said wall structure is formed from a first blank of sheet material forming no part of said floor structure, said floor structure comprising a second blank of sheet material distinct from said first blank;
said floor structure comprises a pair of main floor panels hinged to each other about a longitudinal fold line; and
each main floor panel is flanked by a pair of flanking floor panels hingedly connected thereto through respective first connecting web panels.
2. The improvement according to claim 1, wherein said first blank of sheet material comprises corrugated fiberboard of a first weight, and said second blank comprises corrugated fiberboard of a second weight lesser than said first weight.
3. The improvement according to claim 1, wherein said floor structure is formed entirely from said second blank of sheet material.
4. The improvement according to claim 1, wherein said floor structure comprises a plurality of flaps attaching the floor structure to the wall structure about substantially an entire perimeter of said closed loop.
5. The improvement according to claim 1, wherein said floor structure comprises a plurality of flaps attaching the floor structure to a plurality of lower exterior surfaces of said wall panels.
6. The improvement according to claim 1, wherein said wall structure forms an octagonal tubular structure in said erected box.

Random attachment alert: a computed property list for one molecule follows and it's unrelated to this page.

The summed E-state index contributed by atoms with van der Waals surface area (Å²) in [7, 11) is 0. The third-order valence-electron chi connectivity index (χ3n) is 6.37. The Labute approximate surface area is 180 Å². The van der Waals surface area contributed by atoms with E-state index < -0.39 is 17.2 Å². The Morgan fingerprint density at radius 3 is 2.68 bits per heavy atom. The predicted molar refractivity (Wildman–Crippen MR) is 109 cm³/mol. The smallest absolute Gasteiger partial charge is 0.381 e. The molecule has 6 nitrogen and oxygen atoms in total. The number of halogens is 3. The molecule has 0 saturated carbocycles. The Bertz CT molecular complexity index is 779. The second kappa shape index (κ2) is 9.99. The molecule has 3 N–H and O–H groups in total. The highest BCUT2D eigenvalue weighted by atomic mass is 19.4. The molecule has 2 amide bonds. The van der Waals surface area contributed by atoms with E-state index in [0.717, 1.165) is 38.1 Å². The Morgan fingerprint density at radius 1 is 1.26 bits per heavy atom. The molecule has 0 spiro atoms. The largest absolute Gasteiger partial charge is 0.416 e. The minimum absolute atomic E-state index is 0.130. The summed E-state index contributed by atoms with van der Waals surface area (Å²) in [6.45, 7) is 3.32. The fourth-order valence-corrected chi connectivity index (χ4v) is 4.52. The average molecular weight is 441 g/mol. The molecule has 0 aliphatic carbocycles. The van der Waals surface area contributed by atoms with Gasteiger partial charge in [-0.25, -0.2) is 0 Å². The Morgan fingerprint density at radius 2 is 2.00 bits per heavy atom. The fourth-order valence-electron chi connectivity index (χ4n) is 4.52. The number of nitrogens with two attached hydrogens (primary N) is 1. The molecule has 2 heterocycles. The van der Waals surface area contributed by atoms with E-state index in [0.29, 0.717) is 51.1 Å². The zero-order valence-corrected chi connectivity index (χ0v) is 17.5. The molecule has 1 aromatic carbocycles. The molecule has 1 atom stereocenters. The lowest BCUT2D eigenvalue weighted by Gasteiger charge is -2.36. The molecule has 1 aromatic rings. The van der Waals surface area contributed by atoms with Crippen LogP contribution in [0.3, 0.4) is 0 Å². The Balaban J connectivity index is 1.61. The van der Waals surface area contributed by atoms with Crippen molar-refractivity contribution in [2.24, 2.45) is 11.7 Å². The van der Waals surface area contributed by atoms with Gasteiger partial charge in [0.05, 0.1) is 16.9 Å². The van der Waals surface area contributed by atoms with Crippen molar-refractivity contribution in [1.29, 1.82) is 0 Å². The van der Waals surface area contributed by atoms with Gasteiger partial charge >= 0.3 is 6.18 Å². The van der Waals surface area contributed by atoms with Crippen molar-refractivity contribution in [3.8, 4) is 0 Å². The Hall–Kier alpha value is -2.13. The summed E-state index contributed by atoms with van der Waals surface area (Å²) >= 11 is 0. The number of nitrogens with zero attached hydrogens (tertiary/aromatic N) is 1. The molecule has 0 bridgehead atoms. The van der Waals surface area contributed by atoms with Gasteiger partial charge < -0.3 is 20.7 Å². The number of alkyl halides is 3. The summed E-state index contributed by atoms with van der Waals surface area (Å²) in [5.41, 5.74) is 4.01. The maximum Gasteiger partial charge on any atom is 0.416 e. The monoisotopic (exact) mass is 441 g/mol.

7. The improvement according to claim 1, said wall structure forming in said erected box a polygonal tubular shape which is symmetrical about a central and longitudinal axis thereof.
8. The improvement according to claim 1, wherein each flanking floor panel is an inner flanking floor panel hingedly connected to an outer flanking floor panel through a respective second connecting web panel.
9. The improvement according to claim 8, wherein the first connecting web panels are larger than said second connecting web panels.
10. The improvement according to claim 8, wherein first cut-outs are formed between said main floor panels and said inner flanking floor panels, adjacent to said connecting web panels.
11. The improvement according to claim 8, wherein said main floor panels partially overlap in said floor forming condition with respective ones of said inner and outer flanking floor panels.
12. The improvement according to claim 10, wherein second cut-outs are formed between said inner flanking floor panels and said outer flanking floor panels, adjacent said second connecting web panels.
Description
BACKGROUND OF THE INVENTION

The present invention relates to containers formed from blanks of sheet material, e.g., corrugated fiberboard. More specifically, the invention concerns bulk boxes instantly manually erectable by the end user from a flat stackable box precursor, and blanks therefor. One use of such containers is for shipping and storing on pallets bulk quantities of dry flowable material (e.g., 1000-2000 lb. quantities of plastic beads or pellets used for injection molding).